Rule 092 There are many paths to money.
    Rule 093 Act without delay! The sharp knife cuts quickly.
    Rule 095 Expand or die.
    Rule 096 For every Rule, there is an equal and opposite Rule (except when there’s not).
    Rule 097 Enough… is never enough.
    Rule 098 Everyone has their price.
    Rule 099 Trust is the biggest liability of all.
    Rule 100 If they take your first offer, you either asked too little or offered too much.
    Rule 101 The only value of a collectible is what you can get somebody else to pay for it.
    Rule 102 Nature decays, but money lasts forever.
    Rule 103 Sleep can interfere with sourcing.
    Rule 104 Faith moves mountains… (of candidates).
    Rule 105 Don’t trust anyone who trusts you.
    Rule 106 There is no honor in poverty.
    Rule 107 A warranty is valid only if they can find you.
    Rule 109 Dignity and an empty sack is worth the sack.
    Rule 111 Treat people in your debt like family, exploit them [ruthlessly].
    Rule 115 The best contract always has a lot of fine print.
    Rule 116 There’s always a catch.
    Rule 117 Everything is for sale, including friendship.
    Rule 119 Never judge a customer by the size of his/her wallet (…sometimes good things come in small packages).
    Rule 121 Everything is for sale, including friendship.
    Rule 123 Even a blind man can recognize the glow of money.
    Rule 125 You can’t make a deal if you’re dead.
    Rule 126 Count it.
    Rule 127 Stay neutral in conflict so that you can sell supplies to both sides.
    Rule 135 Never trust a beneficiary.
    Rule 141 Only fools pay retail.
    Rule 142 There’s no such thing as an unfair advantage.
    Rule 143 Risk is part of the game… play it for all it’s worth.
    Rule 144 There’s nothing wrong with charity…as long as it winds up in your pocket.
    Rule 146 Necessity, n. The mother of invention. Money is the father.
    Rule 152 A lie is a way to tell the truth to someone who doesn’t know.
    Rule 153 Sell the sizzle, not the steak.
    Rule 162 Even in the worst of times, someone turns a profit.
    Rule 169 Competition and fair play are mutually exclusive.
    Rule 171 Blood is thicker than water, and money is thicker than both.
    Rule 172 Chances aren’t what they used to be.
    Rule 177 Know your enemies… but do business with them always.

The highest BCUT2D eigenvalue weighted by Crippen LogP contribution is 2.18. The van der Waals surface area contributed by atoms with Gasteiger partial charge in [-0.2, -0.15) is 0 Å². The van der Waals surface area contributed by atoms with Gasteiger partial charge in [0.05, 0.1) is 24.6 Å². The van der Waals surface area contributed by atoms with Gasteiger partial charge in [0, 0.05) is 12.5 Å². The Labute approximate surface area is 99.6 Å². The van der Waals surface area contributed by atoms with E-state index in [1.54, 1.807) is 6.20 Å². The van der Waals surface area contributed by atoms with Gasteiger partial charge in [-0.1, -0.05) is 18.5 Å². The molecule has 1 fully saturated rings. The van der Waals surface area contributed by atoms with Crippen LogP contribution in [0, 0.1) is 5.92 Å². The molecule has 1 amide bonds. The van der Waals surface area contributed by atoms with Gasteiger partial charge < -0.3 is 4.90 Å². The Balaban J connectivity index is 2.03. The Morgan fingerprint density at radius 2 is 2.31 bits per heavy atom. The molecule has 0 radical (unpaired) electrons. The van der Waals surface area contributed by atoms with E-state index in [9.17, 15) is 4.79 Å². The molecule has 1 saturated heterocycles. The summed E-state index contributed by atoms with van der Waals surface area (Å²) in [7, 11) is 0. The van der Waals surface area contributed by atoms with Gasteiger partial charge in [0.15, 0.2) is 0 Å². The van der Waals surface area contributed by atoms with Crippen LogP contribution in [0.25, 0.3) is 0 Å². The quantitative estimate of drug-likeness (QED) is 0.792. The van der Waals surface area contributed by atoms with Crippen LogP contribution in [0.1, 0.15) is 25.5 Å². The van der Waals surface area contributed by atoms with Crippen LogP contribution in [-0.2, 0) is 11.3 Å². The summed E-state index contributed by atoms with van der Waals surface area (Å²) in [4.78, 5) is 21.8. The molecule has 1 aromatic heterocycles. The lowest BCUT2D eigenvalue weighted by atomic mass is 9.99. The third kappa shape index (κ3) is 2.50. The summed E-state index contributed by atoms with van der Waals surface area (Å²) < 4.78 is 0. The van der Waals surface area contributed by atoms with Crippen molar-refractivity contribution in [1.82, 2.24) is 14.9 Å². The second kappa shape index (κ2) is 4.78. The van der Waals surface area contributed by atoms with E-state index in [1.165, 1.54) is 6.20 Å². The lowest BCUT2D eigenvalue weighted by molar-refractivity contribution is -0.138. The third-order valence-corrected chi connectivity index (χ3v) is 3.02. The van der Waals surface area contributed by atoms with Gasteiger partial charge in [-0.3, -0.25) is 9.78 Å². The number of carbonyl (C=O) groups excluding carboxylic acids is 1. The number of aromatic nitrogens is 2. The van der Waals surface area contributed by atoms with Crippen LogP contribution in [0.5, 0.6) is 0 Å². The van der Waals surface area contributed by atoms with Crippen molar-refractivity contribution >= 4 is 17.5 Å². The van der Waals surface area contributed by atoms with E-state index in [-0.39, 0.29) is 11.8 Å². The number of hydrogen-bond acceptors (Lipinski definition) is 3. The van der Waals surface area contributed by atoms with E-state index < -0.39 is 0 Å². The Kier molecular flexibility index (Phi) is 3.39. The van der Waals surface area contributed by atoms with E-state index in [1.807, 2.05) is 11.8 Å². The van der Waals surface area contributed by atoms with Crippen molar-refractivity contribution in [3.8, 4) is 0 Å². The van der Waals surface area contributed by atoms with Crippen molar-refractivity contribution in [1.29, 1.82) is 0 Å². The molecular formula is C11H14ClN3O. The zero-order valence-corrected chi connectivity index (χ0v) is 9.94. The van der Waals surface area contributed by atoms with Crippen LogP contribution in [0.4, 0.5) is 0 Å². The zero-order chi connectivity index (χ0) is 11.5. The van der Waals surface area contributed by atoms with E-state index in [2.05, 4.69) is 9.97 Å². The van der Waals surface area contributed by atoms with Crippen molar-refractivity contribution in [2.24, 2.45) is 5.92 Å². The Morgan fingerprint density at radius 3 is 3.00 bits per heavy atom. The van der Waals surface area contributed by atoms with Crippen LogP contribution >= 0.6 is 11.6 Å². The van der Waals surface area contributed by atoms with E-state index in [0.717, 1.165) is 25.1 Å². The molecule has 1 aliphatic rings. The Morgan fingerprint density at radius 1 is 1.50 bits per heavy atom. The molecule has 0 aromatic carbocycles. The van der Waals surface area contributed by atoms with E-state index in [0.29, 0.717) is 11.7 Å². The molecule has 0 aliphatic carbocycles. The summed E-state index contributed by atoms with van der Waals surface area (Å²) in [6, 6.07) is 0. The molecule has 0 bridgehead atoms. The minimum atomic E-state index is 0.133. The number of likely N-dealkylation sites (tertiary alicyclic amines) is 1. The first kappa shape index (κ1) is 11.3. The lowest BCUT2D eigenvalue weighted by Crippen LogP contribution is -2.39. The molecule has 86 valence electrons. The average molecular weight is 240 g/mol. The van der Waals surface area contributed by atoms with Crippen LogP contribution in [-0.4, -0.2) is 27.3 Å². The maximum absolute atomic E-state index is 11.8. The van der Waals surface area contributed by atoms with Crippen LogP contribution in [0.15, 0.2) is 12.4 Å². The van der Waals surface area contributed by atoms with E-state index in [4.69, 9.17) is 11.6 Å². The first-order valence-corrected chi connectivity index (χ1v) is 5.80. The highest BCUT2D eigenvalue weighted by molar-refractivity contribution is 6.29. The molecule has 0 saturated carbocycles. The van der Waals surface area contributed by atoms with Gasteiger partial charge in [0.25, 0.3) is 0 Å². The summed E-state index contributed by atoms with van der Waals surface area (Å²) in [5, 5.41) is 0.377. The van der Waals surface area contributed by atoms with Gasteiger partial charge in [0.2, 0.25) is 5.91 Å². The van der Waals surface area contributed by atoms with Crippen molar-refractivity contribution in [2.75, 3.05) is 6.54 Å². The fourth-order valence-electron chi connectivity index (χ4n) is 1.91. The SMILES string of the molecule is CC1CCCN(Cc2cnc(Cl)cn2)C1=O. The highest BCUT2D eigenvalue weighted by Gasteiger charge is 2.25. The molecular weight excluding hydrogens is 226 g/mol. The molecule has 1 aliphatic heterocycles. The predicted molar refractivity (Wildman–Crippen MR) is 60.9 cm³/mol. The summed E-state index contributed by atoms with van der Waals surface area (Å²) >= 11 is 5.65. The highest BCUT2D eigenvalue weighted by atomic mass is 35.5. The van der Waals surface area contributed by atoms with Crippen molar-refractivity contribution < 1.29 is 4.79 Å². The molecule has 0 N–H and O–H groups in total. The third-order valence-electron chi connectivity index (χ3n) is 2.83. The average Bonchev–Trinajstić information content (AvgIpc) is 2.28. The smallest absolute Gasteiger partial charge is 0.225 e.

Rule 181 Not even dishonesty can tarnish the shine of money.
    Rule 188 A fool and his money is the best customer.
    Rule 189 Let others keep their reputation. You keep their money.
    Rule 190 Hear all, trust nothing.
    Rule 191 A Recruiter waits to bid until his opponents have exhausted themselves.
    Rule 192 Never cheat a client… unless you’re sure you can get away with it.
    Rule 194 It’s always good business to know about new customers before they walk in your door.
    Rule 200 If you’re going to have to endure, make yourself comfortable.
    Rule 202 The justification of profit is profit.
    Rule 204 It takes a Recruiter to cheat a Recruiter.
    Rule 208 Sometimes the only thing more dangerous than a question is an answer.
    Rule 211 Employees are the rungs on the ladder of success… don’t hesitate to step on them.
    Rule 214 Never begin a business negotiation on an empty stomach.
    Rule 216 Never gamble with a sociopath.
    Rule 217 You can’t free a fish from water.
    Rule 218 Always know what you’re buying.
    Rule 219 Possession is 11/10 of the law.
    Rule 223 Beware the Recruiter who doesn’t make time for paperwork.
    Rule 229 Money lasts longer than lust.
    Rule 231 There’s a sucker born every minute; be sure you’re the first to find each one.
    Rule 236 You can’t buy fate.
    Rule 239 Never be afraid to mislabel a product.
    Rule 241 Never trust a hardworking employee.
    Rule 242 More is good… all is better.
    Rule 253 Alcohol is the lubricant of choice for a customer’s stuck purse.
    Rule 255 A Lexus is a luxury… a smart accountant, a necessity.
    Rule 256 Accountants do not play the game; they only keep the score.
    Rule 260 Life’s not fair. How else would you make placements?
    Rule 261 A wealthy person can afford anything except a conscience.
    Rule 262 A verbal contract isn’t worth the paper it’s written on.
    Rule 263 Never allow doubt to tarnish your lust for money.
    Rule 265 The customer is always right, (…until you get their cash).
    Rule 266 When in doubt, lie.
    Rule 267 If you believe it, they believe it.
    Rule 270 In business deals, a good attorney can be almost as important as a calculator.
    Rule 277 Anything worth fighting for is worth hiding from.
    Rule 284 Deep down, everyone’s a Recruiter.
    Rule 285 No good deed ever goes unpunished.
    Rule 286 When Keith leaves recruiting, it’s all over. (Keith made this rule up)
    Rule 299 Whenever you exploit someone, it never hurts to thank them. That way, it’s easier to exploit them the next time.
    The Unwritten Rule When no appropriate Rule applies, make one up!